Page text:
I had breakfast with one of my advisees yesterday. He’s heading into his senior year, and he’s putting a lot of pressure on himself to perform at a very high level across a variety of domains and challenges. Newspaper editor, captain of a team, leader of several clubs, heavy academic schedule: you name it, this kid’s doing it. As we left the restaurant, I found myself saying the same things I’ve said to so many young people over the years:
Me: “Have you put in the work?” Have you practiced as hard as you can?”
Me: “Then you just have to show up [at the contest / test / game / interview / etc.] and do your best. If you’ve done the work, then you just have to let yourself play the way you’ve prepared to play.”
Today while reading a book called Elite Minds by Dr. Stan Beecham, I found a more eloquent (and studied) version of the above. As you return to school, and find yourself having similar conversations with the young people in your care, please share it. So many of them are harboring big dreams and a little bit of fear that, when they get up to bat, they won’t be able to hit the ball. Here’s Dr. Beecham:
Performing at the highest level is not about talent, ability, size, speed, facilities, equipment, weather conditions, or even effort. It’s about being free. Free from expectations of self and others, free from criticism, free from fear, and free from “should” and “have to.”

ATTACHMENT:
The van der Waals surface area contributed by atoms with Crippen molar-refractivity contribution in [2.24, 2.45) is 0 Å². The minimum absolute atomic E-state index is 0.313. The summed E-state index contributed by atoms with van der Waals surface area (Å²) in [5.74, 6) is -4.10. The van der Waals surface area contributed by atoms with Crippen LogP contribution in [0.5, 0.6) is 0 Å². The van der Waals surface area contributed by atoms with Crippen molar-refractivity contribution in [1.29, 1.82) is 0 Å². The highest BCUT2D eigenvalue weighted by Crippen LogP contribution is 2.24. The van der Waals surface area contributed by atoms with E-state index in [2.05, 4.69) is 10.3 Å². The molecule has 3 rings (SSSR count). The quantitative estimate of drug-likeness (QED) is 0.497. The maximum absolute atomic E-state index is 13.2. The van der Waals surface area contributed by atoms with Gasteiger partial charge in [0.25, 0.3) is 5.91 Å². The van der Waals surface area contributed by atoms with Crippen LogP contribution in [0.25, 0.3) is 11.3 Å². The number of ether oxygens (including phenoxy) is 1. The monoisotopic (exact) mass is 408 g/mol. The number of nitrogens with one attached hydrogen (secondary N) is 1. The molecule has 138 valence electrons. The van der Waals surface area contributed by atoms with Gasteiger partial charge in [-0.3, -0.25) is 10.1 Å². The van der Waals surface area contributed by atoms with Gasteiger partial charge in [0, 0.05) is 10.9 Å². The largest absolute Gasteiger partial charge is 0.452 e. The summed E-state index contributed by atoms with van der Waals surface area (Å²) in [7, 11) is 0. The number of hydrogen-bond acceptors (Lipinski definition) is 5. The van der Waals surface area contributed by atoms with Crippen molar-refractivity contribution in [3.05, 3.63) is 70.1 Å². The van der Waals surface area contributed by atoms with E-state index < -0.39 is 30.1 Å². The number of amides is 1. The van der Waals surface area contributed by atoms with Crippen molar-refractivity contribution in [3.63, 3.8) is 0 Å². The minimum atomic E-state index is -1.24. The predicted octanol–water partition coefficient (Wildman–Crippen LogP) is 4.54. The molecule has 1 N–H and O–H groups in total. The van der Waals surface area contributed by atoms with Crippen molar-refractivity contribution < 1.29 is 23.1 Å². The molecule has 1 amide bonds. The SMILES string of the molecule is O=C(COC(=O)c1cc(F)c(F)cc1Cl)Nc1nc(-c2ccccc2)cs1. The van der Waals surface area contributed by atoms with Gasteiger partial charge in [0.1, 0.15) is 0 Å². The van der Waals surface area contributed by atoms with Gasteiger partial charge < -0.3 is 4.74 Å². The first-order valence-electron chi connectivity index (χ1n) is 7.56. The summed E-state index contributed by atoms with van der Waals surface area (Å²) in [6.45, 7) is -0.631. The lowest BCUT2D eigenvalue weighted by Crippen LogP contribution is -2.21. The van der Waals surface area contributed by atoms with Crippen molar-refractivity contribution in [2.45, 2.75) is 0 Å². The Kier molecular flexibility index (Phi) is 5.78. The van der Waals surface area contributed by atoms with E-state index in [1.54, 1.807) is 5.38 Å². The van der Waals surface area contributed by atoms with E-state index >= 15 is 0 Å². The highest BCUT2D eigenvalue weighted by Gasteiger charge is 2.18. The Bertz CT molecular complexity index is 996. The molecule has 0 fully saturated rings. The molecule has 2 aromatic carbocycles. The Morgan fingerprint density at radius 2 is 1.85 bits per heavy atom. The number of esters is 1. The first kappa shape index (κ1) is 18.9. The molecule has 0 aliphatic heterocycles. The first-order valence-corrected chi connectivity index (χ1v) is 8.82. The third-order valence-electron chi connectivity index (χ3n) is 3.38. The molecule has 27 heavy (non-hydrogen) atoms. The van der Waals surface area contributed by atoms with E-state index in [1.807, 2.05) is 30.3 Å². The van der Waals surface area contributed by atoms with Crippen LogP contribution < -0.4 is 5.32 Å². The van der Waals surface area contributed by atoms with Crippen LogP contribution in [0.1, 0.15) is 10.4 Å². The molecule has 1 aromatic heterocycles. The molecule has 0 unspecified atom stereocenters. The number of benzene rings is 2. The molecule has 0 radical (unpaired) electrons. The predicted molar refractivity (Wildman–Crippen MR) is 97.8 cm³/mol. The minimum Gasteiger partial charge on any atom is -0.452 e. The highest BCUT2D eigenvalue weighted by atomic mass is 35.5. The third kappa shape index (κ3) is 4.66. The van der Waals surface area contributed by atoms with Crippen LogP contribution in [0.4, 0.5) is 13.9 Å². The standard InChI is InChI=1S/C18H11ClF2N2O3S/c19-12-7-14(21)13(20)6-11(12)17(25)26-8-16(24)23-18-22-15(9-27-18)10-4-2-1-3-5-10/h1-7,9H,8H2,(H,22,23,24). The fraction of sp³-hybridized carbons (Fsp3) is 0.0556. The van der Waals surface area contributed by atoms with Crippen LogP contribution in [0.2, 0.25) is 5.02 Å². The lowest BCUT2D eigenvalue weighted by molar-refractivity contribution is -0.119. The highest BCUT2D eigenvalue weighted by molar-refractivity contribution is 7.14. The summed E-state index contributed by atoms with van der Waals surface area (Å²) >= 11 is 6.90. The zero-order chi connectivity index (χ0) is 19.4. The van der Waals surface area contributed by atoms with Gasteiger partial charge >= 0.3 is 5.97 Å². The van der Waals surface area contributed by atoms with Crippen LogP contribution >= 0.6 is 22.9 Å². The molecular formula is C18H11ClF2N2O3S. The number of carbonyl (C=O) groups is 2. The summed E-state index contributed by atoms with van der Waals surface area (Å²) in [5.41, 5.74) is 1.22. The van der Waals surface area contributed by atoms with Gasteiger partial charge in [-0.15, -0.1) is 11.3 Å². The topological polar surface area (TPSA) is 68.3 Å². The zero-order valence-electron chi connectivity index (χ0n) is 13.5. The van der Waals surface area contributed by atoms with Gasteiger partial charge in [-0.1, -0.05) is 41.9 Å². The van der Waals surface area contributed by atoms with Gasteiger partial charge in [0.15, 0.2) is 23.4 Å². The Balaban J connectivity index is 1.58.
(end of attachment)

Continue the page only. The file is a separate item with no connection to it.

There are many routes to success. So you shouldn’t be overly invested in a specific outcome or result. If you are, this will bite you every time. Freedom means no attachments, no desires, just one very quiet mind that allows you to perform at the best of your natural abilities that have been instilled in you during intentional practice.
When athletes have a great performance, they frequently find themselves being interviewed after the competition. The interviewer asks a series of questions to discern how they did it. . . . Usually the athletes start and stop a number of times because, quite frankly, they don’t know the answer to the questions. Their mind was not thinking. They were reacting, seeing, feeling, but definitely not thinking. In most cases, they won’t be able to tell you what happened or how they did it. Instead, it just happened. There is very little memory of the event, and time and space tend to be distorted as well. It was absence, not presence, that had allowed the wonderful to happen.
You must trust yourself and your ability in order to perform at that level. Ultimately, you can’t will yourself to greatness, but you can trust yourself to greatness if you’ve done your preparation. (152 – 153)
I think this message resonates with me so deeply because I trust so many of the young people with whom I work. And now I see that it’s my job to help them trust themselves.